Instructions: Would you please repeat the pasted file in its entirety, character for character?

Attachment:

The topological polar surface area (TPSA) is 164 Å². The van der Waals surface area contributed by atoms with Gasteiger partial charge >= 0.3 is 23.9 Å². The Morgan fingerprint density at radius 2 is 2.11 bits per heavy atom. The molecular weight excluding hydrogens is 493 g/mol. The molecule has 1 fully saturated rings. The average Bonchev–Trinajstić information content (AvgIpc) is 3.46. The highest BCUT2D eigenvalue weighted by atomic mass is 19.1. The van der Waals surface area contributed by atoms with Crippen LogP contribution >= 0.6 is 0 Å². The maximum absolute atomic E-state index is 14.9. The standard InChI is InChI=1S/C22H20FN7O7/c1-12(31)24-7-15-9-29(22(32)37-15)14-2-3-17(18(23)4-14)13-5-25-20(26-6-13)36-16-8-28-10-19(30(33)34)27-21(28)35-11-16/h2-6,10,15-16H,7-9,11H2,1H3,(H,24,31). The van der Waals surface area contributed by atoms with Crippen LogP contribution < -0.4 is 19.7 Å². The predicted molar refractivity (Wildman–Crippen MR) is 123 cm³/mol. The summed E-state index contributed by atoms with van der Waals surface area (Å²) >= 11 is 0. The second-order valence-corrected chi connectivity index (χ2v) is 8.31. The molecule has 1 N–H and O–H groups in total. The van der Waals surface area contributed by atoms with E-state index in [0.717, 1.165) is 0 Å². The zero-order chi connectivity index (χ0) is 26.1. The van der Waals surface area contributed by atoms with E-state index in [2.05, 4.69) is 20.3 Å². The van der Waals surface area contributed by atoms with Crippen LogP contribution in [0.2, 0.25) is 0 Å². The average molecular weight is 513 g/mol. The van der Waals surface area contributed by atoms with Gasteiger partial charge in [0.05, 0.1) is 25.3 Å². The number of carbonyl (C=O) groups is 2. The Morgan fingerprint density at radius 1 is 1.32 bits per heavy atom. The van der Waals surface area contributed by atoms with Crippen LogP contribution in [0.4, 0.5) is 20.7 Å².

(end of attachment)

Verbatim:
The topological polar surface area (TPSA) is 164 Å². The van der Waals surface area contributed by atoms with Gasteiger partial charge >= 0.3 is 23.9 Å². The Morgan fingerprint density at radius 2 is 2.11 bits per heavy atom. The molecular weight excluding hydrogens is 493 g/mol. The molecule has 1 fully saturated rings. The average Bonchev–Trinajstić information content (AvgIpc) is 3.46. The highest BCUT2D eigenvalue weighted by atomic mass is 19.1. The van der Waals surface area contributed by atoms with Crippen LogP contribution >= 0.6 is 0 Å². The maximum absolute atomic E-state index is 14.9. The standard InChI is InChI=1S/C22H20FN7O7/c1-12(31)24-7-15-9-29(22(32)37-15)14-2-3-17(18(23)4-14)13-5-25-20(26-6-13)36-16-8-28-10-19(30(33)34)27-21(28)35-11-16/h2-6,10,15-16H,7-9,11H2,1H3,(H,24,31). The van der Waals surface area contributed by atoms with Crippen LogP contribution < -0.4 is 19.7 Å². The predicted molar refractivity (Wildman–Crippen MR) is 123 cm³/mol. The summed E-state index contributed by atoms with van der Waals surface area (Å²) >= 11 is 0. The second-order valence-corrected chi connectivity index (χ2v) is 8.31. The molecule has 1 N–H and O–H groups in total. The van der Waals surface area contributed by atoms with E-state index in [0.717, 1.165) is 0 Å². The zero-order chi connectivity index (χ0) is 26.1. The van der Waals surface area contributed by atoms with E-state index in [2.05, 4.69) is 20.3 Å². The van der Waals surface area contributed by atoms with Crippen LogP contribution in [0.2, 0.25) is 0 Å². The average molecular weight is 513 g/mol. The van der Waals surface area contributed by atoms with Gasteiger partial charge in [0.05, 0.1) is 25.3 Å². The number of carbonyl (C=O) groups is 2. The Morgan fingerprint density at radius 1 is 1.32 bits per heavy atom. The van der Waals surface area contributed by atoms with Crippen LogP contribution in [0.4, 0.5) is 20.7 Å².